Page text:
Street medicine: You don’t know about it, but you don’t care to


Street medicine is a small niche, but it’s not new. Dr. Jim Withers and Dr. James O’Connell began the pioneering in the United States in the 1980s, and it’s not just a local practice; the Street Medicine Institute is a global organization made up of fifteen countries across five continents. When preceptors or other physicians ask me what field I want to go into, I tell them “street medicine.” Almost everyone doesn’t know about it, so I’d explain. Subsequently, people usually say that it sounds like a great pursuit. However, others will find subtle ways to “warn” me that homeless people won’t help themselves and will only take advantage of what I can offer. One doctor literally said to me, “You need a reality check.”

I can’t tell what makes me the angriest. The quick dismissal of homeless people without ever having extensively worked with them? The fact that homeless patients can’t defend themselves, because few would listen? My attempt to defend them failing anyway, because people are going to be adamant about how they feel about homelessness? The idea that these doctors – whose sole duty is to provide care without judgment – are saying such infuriating things?

None of the skeptics asked me to elaborate on how people become homeless, why they stay homeless, or the challenges of caring for them. People just see an individual on the street but don’t care to know that he was abandoned by his family and friends for coming out as gay. Doctors shame another patient for not doing his insulin injections but don’t ask why he won’t. If you actually ask, he’ll explain that he watched his sister die of a drug overdose and (understandably) developed a phobia of needles.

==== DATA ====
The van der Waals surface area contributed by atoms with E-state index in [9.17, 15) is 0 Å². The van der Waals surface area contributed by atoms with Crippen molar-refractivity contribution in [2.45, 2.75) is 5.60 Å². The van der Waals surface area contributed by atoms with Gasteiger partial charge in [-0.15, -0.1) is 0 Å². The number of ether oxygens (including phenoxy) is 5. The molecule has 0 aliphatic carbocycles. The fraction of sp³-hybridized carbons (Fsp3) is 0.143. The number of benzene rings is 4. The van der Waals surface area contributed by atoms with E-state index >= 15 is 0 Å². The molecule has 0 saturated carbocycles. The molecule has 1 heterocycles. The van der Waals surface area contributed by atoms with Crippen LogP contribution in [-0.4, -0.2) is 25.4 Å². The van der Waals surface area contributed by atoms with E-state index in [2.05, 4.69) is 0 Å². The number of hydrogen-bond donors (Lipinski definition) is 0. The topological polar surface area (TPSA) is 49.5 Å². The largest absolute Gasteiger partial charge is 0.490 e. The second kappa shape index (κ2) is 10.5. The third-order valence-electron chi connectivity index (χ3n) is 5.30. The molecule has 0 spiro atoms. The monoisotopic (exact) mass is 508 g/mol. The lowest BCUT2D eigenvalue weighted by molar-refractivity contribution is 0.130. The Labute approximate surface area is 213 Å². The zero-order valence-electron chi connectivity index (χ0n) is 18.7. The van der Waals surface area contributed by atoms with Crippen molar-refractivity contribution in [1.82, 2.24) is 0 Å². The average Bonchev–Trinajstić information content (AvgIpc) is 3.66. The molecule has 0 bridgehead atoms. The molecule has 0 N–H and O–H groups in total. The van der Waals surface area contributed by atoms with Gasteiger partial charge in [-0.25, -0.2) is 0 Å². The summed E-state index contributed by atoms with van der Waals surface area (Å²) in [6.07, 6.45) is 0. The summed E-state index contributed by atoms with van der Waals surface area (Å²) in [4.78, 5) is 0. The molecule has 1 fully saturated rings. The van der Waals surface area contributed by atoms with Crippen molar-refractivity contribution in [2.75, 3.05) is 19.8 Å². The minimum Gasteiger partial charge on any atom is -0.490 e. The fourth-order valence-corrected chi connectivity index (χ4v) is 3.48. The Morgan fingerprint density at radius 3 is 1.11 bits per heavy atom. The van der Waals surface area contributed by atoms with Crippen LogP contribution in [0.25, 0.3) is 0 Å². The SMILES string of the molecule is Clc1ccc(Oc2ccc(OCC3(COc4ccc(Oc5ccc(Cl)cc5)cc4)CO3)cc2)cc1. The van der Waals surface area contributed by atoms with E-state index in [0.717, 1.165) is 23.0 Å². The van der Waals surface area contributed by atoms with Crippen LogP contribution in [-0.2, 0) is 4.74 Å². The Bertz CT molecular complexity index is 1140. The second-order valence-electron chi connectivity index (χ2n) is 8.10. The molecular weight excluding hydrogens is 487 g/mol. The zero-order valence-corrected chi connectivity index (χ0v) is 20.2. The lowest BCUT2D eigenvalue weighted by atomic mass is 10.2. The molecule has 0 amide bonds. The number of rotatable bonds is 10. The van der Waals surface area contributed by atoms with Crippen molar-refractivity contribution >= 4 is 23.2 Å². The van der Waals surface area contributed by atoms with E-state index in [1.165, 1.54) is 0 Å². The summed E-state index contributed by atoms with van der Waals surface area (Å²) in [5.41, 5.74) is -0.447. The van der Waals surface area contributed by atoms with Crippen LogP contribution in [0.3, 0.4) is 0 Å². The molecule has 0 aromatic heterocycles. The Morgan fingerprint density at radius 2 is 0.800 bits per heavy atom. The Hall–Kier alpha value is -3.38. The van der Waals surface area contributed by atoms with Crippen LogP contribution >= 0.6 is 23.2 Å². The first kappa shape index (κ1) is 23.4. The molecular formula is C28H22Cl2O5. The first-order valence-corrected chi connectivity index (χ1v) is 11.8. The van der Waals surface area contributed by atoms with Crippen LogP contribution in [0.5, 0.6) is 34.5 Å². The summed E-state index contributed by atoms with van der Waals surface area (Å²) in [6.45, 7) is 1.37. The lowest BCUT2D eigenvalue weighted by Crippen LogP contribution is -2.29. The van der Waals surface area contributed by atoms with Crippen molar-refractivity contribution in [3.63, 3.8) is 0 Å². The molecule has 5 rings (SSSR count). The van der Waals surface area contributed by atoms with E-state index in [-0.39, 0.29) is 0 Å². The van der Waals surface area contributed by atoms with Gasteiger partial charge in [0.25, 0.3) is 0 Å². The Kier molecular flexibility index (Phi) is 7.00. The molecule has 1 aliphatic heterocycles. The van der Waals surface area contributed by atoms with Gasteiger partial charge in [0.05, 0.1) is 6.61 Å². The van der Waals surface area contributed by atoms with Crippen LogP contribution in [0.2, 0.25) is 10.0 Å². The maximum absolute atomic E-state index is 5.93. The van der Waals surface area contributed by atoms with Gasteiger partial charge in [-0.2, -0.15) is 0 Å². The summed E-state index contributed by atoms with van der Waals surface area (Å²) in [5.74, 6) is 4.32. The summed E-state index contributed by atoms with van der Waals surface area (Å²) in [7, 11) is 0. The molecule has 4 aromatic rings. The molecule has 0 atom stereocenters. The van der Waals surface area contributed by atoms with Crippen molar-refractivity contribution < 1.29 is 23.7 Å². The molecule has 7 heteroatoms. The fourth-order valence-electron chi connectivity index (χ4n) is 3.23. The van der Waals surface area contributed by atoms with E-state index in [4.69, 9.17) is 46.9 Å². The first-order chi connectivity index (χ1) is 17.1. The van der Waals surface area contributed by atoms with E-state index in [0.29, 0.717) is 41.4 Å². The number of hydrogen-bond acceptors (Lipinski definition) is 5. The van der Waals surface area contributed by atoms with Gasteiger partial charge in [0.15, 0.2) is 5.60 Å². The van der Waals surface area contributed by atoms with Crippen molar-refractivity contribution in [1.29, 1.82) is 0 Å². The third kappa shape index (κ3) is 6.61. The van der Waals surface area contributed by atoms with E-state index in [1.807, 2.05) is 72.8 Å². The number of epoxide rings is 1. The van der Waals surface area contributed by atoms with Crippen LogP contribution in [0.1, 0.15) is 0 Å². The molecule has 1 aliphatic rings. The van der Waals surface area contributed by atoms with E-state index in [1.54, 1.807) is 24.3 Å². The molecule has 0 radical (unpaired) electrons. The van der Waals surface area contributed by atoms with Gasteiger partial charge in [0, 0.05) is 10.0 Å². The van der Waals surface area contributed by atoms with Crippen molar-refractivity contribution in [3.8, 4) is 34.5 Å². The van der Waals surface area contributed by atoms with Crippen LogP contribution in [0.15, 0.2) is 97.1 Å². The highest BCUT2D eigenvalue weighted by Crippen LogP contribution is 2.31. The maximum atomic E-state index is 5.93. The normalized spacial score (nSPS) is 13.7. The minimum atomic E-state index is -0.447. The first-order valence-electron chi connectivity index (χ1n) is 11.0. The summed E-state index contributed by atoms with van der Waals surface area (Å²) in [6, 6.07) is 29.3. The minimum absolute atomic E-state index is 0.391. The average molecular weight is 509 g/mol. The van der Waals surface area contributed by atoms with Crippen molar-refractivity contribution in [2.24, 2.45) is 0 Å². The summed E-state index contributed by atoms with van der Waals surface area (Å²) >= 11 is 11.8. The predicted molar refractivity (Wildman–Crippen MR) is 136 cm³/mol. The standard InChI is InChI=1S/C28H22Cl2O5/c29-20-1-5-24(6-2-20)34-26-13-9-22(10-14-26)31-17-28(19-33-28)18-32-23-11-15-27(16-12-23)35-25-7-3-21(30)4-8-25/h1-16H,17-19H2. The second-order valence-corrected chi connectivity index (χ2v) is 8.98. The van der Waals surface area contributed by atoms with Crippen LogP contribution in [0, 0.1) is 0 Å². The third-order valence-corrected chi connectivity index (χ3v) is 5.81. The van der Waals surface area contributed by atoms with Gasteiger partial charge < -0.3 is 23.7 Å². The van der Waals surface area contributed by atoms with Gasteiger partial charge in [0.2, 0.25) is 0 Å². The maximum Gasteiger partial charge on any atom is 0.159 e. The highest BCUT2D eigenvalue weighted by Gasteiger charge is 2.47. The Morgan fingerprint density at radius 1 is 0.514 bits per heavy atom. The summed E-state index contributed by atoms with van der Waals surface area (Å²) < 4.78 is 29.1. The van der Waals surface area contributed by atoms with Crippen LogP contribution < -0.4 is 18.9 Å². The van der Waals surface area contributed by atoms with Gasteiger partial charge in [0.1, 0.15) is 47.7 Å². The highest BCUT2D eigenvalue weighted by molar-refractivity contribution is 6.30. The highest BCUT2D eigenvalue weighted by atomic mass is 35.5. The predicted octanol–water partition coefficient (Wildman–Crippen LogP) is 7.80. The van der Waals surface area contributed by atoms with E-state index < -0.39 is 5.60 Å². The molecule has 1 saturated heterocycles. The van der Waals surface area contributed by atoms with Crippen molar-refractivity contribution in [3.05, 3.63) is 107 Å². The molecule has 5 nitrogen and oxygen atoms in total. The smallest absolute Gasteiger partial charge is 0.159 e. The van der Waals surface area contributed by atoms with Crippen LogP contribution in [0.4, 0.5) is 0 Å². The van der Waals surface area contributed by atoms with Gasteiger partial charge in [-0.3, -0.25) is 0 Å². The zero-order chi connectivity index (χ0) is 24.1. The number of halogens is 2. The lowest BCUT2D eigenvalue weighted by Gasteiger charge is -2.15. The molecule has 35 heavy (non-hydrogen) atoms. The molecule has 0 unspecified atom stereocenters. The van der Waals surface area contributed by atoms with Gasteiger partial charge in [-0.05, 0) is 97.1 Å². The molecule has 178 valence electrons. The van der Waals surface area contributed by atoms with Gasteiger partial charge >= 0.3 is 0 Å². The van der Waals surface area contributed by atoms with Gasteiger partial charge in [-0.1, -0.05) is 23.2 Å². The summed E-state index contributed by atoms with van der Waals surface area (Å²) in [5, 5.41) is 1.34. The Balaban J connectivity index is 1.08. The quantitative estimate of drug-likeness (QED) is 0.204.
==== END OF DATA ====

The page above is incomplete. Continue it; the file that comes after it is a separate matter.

I recognize that people may counter with the truth that I’m not even a physician yet, that I haven’t worked in street medicine long enough, that I don’t have enough life experience, etc. But I’m here to say that regardless of how long we’ve been practicing, we should be constantly reminded to give patients the benefit of the doubt, especially if we don’t know their story. It’s easy to tell the medical school or residency admissions committee that we pursued medicine because of our compassion for humanity. But living that principle is a completely different deal.

Street medicine is a field that is both rewarding and frustrating – rewarding, because I get to serve an often overlooked community, and the learning opportunities are endless; frustrating, because there are so many false preconceptions of the homeless population, but they can’t fight back, because they don’t have a voice. This is where I encourage current and future healthcare professionals to get some exposure to homeless individuals, whether it’s through a soup kitchen, shelter, local street outreach, or a clinic rotation. We would be better medical professionals if we truly take the time to hear a story or two before we thoughtlessly label patients with our own version of what happened to them.

Ti Hoang is a medical student.

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